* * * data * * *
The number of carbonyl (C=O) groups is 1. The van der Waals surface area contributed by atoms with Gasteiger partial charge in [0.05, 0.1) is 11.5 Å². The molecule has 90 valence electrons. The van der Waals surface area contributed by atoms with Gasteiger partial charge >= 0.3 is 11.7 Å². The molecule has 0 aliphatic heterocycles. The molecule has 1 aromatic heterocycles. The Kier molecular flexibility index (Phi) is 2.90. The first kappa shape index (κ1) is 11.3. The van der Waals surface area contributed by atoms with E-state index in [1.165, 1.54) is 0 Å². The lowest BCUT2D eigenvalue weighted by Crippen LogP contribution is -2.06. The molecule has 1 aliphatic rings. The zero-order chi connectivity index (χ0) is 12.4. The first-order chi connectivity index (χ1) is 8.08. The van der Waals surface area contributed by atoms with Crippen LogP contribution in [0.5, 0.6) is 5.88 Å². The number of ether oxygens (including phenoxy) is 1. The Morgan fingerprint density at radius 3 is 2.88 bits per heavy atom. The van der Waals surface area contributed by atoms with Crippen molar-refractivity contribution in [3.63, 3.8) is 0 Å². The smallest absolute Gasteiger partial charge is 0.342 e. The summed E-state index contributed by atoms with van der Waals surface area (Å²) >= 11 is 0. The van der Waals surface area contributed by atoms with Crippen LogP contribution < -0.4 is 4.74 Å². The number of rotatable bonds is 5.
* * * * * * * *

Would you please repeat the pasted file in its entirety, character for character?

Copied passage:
The number of carbonyl (C=O) groups is 1. The van der Waals surface area contributed by atoms with Gasteiger partial charge in [0.05, 0.1) is 11.5 Å². The molecule has 90 valence electrons. The van der Waals surface area contributed by atoms with Gasteiger partial charge >= 0.3 is 11.7 Å². The molecule has 0 aliphatic heterocycles. The molecule has 1 aromatic heterocycles. The Kier molecular flexibility index (Phi) is 2.90. The first kappa shape index (κ1) is 11.3. The van der Waals surface area contributed by atoms with E-state index in [1.165, 1.54) is 0 Å². The lowest BCUT2D eigenvalue weighted by Crippen LogP contribution is -2.06. The molecule has 1 aliphatic rings. The zero-order chi connectivity index (χ0) is 12.4. The first-order chi connectivity index (χ1) is 8.08. The van der Waals surface area contributed by atoms with Crippen LogP contribution in [0.5, 0.6) is 5.88 Å². The number of ether oxygens (including phenoxy) is 1. The Morgan fingerprint density at radius 3 is 2.88 bits per heavy atom. The van der Waals surface area contributed by atoms with Crippen molar-refractivity contribution in [3.63, 3.8) is 0 Å². The smallest absolute Gasteiger partial charge is 0.342 e. The summed E-state index contributed by atoms with van der Waals surface area (Å²) >= 11 is 0. The van der Waals surface area contributed by atoms with Crippen LogP contribution < -0.4 is 4.74 Å². The number of rotatable bonds is 5.